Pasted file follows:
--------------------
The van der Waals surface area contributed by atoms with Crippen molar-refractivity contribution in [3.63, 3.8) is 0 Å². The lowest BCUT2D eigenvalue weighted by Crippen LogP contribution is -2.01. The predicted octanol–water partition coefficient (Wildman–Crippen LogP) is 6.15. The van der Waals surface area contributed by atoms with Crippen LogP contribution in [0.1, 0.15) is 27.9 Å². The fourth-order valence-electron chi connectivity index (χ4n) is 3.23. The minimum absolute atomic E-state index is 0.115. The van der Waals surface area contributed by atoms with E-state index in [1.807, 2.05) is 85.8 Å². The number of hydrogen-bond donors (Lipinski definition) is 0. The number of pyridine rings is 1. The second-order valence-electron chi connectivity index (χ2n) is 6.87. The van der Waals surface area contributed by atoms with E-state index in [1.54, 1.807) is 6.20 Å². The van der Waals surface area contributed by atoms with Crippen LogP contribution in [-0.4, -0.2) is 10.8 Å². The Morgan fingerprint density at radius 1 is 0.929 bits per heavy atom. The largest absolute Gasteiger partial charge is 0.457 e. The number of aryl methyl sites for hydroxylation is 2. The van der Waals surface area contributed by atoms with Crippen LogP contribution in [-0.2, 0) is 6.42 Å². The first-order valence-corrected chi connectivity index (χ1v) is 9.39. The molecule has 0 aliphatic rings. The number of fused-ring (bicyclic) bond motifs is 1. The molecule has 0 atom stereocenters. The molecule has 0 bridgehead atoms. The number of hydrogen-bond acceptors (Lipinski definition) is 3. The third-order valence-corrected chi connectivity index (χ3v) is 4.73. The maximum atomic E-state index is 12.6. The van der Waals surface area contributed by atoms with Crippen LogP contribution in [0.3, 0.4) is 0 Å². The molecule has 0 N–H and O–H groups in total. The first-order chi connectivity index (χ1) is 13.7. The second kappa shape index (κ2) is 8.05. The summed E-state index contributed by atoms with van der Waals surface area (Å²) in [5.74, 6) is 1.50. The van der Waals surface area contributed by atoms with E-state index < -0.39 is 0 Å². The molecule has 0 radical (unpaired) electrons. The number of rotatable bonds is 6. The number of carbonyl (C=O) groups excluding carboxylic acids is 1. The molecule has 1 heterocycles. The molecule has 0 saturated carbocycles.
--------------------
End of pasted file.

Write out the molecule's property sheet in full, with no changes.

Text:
The van der Waals surface area contributed by atoms with Crippen molar-refractivity contribution in [3.63, 3.8) is 0 Å². The lowest BCUT2D eigenvalue weighted by Crippen LogP contribution is -2.01. The predicted octanol–water partition coefficient (Wildman–Crippen LogP) is 6.15. The van der Waals surface area contributed by atoms with Crippen LogP contribution in [0.1, 0.15) is 27.9 Å². The fourth-order valence-electron chi connectivity index (χ4n) is 3.23. The minimum absolute atomic E-state index is 0.115. The van der Waals surface area contributed by atoms with E-state index in [1.807, 2.05) is 85.8 Å². The number of hydrogen-bond donors (Lipinski definition) is 0. The number of pyridine rings is 1. The second-order valence-electron chi connectivity index (χ2n) is 6.87. The van der Waals surface area contributed by atoms with E-state index in [1.54, 1.807) is 6.20 Å². The van der Waals surface area contributed by atoms with Crippen LogP contribution in [-0.4, -0.2) is 10.8 Å². The Morgan fingerprint density at radius 1 is 0.929 bits per heavy atom. The largest absolute Gasteiger partial charge is 0.457 e. The number of aryl methyl sites for hydroxylation is 2. The van der Waals surface area contributed by atoms with Crippen LogP contribution in [-0.2, 0) is 6.42 Å². The first-order valence-corrected chi connectivity index (χ1v) is 9.39. The molecule has 0 aliphatic rings. The number of fused-ring (bicyclic) bond motifs is 1. The molecule has 0 atom stereocenters. The molecule has 0 bridgehead atoms. The number of hydrogen-bond acceptors (Lipinski definition) is 3. The third-order valence-corrected chi connectivity index (χ3v) is 4.73. The maximum atomic E-state index is 12.6. The van der Waals surface area contributed by atoms with Crippen LogP contribution in [0.3, 0.4) is 0 Å². The molecule has 0 N–H and O–H groups in total. The first-order chi connectivity index (χ1) is 13.7. The second kappa shape index (κ2) is 8.05. The summed E-state index contributed by atoms with van der Waals surface area (Å²) in [5.74, 6) is 1.50. The van der Waals surface area contributed by atoms with E-state index < -0.39 is 0 Å². The molecule has 0 radical (unpaired) electrons. The number of rotatable bonds is 6. The number of carbonyl (C=O) groups excluding carboxylic acids is 1. The molecule has 1 heterocycles. The molecule has 0 saturated carbocycles.